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   OPINION: New push for tougher "distracted driving" laws leave us scratching our heads

January 2, 2017 -

There are laws already being enforced everywhere in the USA regarding cell phone use, but some politicians want them to be much tougher and broader, on par with drunk driving penalties and there is a push for a new set of laws that would make all electronic devices use on par with drinking alcohol.

This is loosely labeled The Driving Under The Influence of Electronics Act.

I noticed a couple of things worth commenting on in a story seen on, one of which is very concerning.

As the article mentions those who want to make it like DUI with penalties of $1000 for a first offense, and $5000 for second offense of merely putting a cell phone up to one's ear, I coudn't help but notice a problem with this picture of an officer who routinely hands out tickets, seemingly distracted with his computer that's in the middle of his vehicle. Notice the statement in the article "People look down at glowing phones in their laps....". Below is a snapshot of that part of the article found here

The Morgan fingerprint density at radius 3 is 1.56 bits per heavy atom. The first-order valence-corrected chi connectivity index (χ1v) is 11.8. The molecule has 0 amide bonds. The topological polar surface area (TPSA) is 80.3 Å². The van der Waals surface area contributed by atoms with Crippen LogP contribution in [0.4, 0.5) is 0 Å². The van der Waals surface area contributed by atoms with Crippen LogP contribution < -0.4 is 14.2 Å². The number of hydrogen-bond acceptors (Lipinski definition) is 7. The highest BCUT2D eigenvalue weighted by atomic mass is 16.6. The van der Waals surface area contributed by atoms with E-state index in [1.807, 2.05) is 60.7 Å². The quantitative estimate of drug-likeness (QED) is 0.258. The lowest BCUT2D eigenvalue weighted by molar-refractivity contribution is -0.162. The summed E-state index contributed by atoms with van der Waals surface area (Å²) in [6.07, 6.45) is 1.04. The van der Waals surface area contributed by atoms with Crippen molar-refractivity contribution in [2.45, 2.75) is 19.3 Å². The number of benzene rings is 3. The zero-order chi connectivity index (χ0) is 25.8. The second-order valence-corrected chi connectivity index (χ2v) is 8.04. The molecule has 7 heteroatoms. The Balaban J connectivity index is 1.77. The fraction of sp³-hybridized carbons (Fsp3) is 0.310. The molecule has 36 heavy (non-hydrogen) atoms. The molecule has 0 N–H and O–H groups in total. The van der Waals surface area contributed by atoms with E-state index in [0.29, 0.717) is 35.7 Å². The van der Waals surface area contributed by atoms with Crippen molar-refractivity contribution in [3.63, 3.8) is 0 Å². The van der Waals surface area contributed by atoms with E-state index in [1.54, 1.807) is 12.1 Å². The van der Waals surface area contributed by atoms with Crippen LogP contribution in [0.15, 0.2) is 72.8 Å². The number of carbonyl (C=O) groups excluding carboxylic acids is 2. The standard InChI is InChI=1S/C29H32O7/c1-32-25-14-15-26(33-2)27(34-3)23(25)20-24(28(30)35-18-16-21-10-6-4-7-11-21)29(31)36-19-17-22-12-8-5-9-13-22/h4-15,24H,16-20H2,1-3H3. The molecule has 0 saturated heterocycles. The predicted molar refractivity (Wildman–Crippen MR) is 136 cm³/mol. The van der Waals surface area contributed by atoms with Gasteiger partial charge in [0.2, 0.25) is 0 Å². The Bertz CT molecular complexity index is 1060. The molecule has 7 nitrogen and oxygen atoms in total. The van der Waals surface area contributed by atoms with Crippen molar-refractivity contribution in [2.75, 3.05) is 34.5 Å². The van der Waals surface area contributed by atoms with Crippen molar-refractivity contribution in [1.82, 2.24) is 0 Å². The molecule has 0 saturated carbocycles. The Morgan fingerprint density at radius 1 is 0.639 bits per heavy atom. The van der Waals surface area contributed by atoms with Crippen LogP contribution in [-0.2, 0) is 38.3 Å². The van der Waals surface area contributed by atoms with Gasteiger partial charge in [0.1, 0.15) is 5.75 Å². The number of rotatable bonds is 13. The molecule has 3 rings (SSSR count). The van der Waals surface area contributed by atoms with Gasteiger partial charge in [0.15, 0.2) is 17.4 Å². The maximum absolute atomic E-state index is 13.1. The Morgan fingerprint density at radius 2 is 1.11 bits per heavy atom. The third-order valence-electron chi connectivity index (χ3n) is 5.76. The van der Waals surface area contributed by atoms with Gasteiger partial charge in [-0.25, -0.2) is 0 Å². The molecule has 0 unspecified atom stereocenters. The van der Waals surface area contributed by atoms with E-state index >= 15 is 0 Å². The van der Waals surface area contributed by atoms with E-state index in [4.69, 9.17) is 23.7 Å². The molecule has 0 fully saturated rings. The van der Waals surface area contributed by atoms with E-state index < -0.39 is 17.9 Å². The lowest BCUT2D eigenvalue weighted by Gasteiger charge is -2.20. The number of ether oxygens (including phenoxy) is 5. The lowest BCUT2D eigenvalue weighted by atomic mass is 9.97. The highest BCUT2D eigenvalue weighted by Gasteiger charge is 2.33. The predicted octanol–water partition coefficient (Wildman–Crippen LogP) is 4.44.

He appears to be driving on the highway in traffic and looking not at the road but rather at the screen of his offical police car laptop computer in which he seems to also be hitting the keys on the keyboard or swiping the mouse. Is this not just as distracting as using a cell phone, possibly worse?

And what about the glare from the screen? As sulely all of us have experienced, when looking at computer screen for any length of time in a dark room, when we look away from the screen it's difficult to see in the dark until our eyes adjust. One has to wonder if one of the distractions we are facing is that we are that we are not applying laws equally as in this image we see a state trooper looking at a glowing laptop that is off to the right, maybe as far over as being in the passenger seating area.

Roating beacon style emergency vehicle light image by Vwwatcher at the German language Wikipedia, CC BY-SA 3.0

Distractions in driving are getting worse not better

Have you noticed how today we are seeing emergency vehicles now flashing LED lights that are so incredibly bright they are blinding?

Image of German emergency vehicles with super bright LED strobe beacons by de:Benutzer:Rettungssani - Un ambulance Ambulance (de:Rettungswagen) et la voiture d'un physicien d'urgence (de:Notarzteinsatzfahrzeug) du arrondissement germanique de Gutersloh, qui a active leurs lumieres bleus., CC BY-SA 3.0